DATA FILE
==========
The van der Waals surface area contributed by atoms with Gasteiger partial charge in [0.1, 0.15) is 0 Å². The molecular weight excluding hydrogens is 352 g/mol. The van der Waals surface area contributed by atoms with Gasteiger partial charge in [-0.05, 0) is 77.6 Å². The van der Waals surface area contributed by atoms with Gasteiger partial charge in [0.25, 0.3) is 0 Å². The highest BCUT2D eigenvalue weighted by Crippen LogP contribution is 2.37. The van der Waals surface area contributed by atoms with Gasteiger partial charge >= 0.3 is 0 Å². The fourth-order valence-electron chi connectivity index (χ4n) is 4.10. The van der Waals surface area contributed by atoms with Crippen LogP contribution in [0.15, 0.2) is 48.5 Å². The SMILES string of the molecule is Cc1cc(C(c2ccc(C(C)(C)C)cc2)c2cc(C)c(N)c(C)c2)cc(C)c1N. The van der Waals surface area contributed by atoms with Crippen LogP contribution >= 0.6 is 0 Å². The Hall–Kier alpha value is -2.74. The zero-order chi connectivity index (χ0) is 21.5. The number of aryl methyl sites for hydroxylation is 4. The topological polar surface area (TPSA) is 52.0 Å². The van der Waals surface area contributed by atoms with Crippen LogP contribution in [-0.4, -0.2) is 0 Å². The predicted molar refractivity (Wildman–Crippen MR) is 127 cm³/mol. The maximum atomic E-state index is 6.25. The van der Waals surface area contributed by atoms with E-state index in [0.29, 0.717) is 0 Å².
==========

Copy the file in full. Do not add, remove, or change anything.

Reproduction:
The van der Waals surface area contributed by atoms with Gasteiger partial charge in [0.1, 0.15) is 0 Å². The molecular weight excluding hydrogens is 352 g/mol. The van der Waals surface area contributed by atoms with Gasteiger partial charge in [-0.05, 0) is 77.6 Å². The van der Waals surface area contributed by atoms with Gasteiger partial charge in [0.25, 0.3) is 0 Å². The highest BCUT2D eigenvalue weighted by Crippen LogP contribution is 2.37. The van der Waals surface area contributed by atoms with Gasteiger partial charge >= 0.3 is 0 Å². The fourth-order valence-electron chi connectivity index (χ4n) is 4.10. The van der Waals surface area contributed by atoms with Crippen LogP contribution in [0.15, 0.2) is 48.5 Å². The SMILES string of the molecule is Cc1cc(C(c2ccc(C(C)(C)C)cc2)c2cc(C)c(N)c(C)c2)cc(C)c1N. The van der Waals surface area contributed by atoms with Crippen LogP contribution >= 0.6 is 0 Å². The Hall–Kier alpha value is -2.74. The zero-order chi connectivity index (χ0) is 21.5. The number of aryl methyl sites for hydroxylation is 4. The topological polar surface area (TPSA) is 52.0 Å². The van der Waals surface area contributed by atoms with Crippen LogP contribution in [-0.4, -0.2) is 0 Å². The predicted molar refractivity (Wildman–Crippen MR) is 127 cm³/mol. The maximum atomic E-state index is 6.25. The van der Waals surface area contributed by atoms with E-state index in [0.29, 0.717) is 0 Å².